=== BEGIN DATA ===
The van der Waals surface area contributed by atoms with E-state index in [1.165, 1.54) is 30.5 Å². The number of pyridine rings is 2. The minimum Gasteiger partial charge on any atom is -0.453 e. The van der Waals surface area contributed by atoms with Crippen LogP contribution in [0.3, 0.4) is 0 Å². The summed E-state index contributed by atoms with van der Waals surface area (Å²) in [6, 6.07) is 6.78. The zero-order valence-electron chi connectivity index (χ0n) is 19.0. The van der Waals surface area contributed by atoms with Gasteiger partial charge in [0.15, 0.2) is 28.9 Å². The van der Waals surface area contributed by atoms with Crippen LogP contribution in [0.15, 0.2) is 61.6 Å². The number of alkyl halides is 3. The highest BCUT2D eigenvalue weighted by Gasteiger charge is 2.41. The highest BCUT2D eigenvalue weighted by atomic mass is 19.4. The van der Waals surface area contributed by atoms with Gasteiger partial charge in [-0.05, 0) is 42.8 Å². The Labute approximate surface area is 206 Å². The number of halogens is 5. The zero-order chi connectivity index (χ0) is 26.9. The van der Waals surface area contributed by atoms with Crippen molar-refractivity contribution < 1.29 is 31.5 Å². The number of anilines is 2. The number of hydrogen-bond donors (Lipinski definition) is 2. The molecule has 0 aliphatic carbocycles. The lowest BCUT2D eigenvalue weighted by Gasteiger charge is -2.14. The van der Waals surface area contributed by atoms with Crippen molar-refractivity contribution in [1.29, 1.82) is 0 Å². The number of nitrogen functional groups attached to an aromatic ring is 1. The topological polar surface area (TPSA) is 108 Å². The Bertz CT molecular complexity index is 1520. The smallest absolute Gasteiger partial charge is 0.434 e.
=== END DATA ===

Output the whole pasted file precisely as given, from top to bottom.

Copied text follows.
The van der Waals surface area contributed by atoms with E-state index in [1.165, 1.54) is 30.5 Å². The number of pyridine rings is 2. The minimum Gasteiger partial charge on any atom is -0.453 e. The van der Waals surface area contributed by atoms with Crippen LogP contribution in [0.3, 0.4) is 0 Å². The summed E-state index contributed by atoms with van der Waals surface area (Å²) in [6, 6.07) is 6.78. The zero-order valence-electron chi connectivity index (χ0n) is 19.0. The van der Waals surface area contributed by atoms with Gasteiger partial charge in [0.15, 0.2) is 28.9 Å². The van der Waals surface area contributed by atoms with Crippen LogP contribution in [0.15, 0.2) is 61.6 Å². The number of alkyl halides is 3. The highest BCUT2D eigenvalue weighted by Gasteiger charge is 2.41. The highest BCUT2D eigenvalue weighted by atomic mass is 19.4. The van der Waals surface area contributed by atoms with Gasteiger partial charge in [-0.05, 0) is 42.8 Å². The Labute approximate surface area is 206 Å². The number of halogens is 5. The zero-order chi connectivity index (χ0) is 26.9. The van der Waals surface area contributed by atoms with Crippen molar-refractivity contribution < 1.29 is 31.5 Å². The number of anilines is 2. The number of hydrogen-bond donors (Lipinski definition) is 2. The molecule has 0 aliphatic carbocycles. The lowest BCUT2D eigenvalue weighted by Gasteiger charge is -2.14. The van der Waals surface area contributed by atoms with Crippen molar-refractivity contribution in [1.29, 1.82) is 0 Å². The number of nitrogen functional groups attached to an aromatic ring is 1. The topological polar surface area (TPSA) is 108 Å². The Bertz CT molecular complexity index is 1520. The smallest absolute Gasteiger partial charge is 0.434 e.